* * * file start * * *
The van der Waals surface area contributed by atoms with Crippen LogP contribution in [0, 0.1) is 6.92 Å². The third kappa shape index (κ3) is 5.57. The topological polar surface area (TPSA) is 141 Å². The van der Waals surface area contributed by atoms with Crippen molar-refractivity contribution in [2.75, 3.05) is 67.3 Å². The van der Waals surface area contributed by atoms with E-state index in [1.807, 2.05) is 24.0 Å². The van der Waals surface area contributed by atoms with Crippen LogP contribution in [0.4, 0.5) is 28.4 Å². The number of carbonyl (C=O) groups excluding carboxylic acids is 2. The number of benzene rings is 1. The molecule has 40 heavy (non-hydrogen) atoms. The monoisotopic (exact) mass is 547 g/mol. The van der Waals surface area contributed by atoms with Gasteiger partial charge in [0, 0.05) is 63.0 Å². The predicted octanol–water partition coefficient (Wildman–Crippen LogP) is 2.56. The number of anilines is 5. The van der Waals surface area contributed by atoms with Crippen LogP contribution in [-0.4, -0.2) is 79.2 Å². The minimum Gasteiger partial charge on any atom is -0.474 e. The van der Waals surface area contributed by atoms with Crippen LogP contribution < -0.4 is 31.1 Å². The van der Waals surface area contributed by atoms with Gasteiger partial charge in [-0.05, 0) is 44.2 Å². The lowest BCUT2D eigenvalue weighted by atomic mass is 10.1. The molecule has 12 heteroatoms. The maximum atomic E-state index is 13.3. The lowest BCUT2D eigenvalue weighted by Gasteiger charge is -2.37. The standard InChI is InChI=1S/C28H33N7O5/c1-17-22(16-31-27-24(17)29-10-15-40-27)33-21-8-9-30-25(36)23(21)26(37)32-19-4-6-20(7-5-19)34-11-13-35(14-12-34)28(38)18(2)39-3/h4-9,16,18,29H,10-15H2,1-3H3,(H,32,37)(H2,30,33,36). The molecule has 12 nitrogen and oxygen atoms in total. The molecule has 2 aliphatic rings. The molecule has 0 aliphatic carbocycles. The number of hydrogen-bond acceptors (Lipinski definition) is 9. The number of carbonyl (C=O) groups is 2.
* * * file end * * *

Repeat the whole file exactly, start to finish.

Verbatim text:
The van der Waals surface area contributed by atoms with Crippen LogP contribution in [0, 0.1) is 6.92 Å². The third kappa shape index (κ3) is 5.57. The topological polar surface area (TPSA) is 141 Å². The van der Waals surface area contributed by atoms with Crippen molar-refractivity contribution in [2.75, 3.05) is 67.3 Å². The van der Waals surface area contributed by atoms with E-state index in [1.807, 2.05) is 24.0 Å². The van der Waals surface area contributed by atoms with Crippen LogP contribution in [0.4, 0.5) is 28.4 Å². The number of carbonyl (C=O) groups excluding carboxylic acids is 2. The number of benzene rings is 1. The molecule has 40 heavy (non-hydrogen) atoms. The monoisotopic (exact) mass is 547 g/mol. The van der Waals surface area contributed by atoms with Gasteiger partial charge in [0, 0.05) is 63.0 Å². The predicted octanol–water partition coefficient (Wildman–Crippen LogP) is 2.56. The number of anilines is 5. The van der Waals surface area contributed by atoms with Crippen LogP contribution in [-0.4, -0.2) is 79.2 Å². The minimum Gasteiger partial charge on any atom is -0.474 e. The van der Waals surface area contributed by atoms with Crippen LogP contribution < -0.4 is 31.1 Å². The van der Waals surface area contributed by atoms with Gasteiger partial charge in [-0.05, 0) is 44.2 Å². The lowest BCUT2D eigenvalue weighted by atomic mass is 10.1. The molecule has 12 heteroatoms. The maximum atomic E-state index is 13.3. The lowest BCUT2D eigenvalue weighted by Gasteiger charge is -2.37. The standard InChI is InChI=1S/C28H33N7O5/c1-17-22(16-31-27-24(17)29-10-15-40-27)33-21-8-9-30-25(36)23(21)26(37)32-19-4-6-20(7-5-19)34-11-13-35(14-12-34)28(38)18(2)39-3/h4-9,16,18,29H,10-15H2,1-3H3,(H,32,37)(H2,30,33,36). The molecule has 12 nitrogen and oxygen atoms in total. The molecule has 2 aliphatic rings. The molecule has 0 aliphatic carbocycles. The number of hydrogen-bond acceptors (Lipinski definition) is 9. The number of carbonyl (C=O) groups is 2.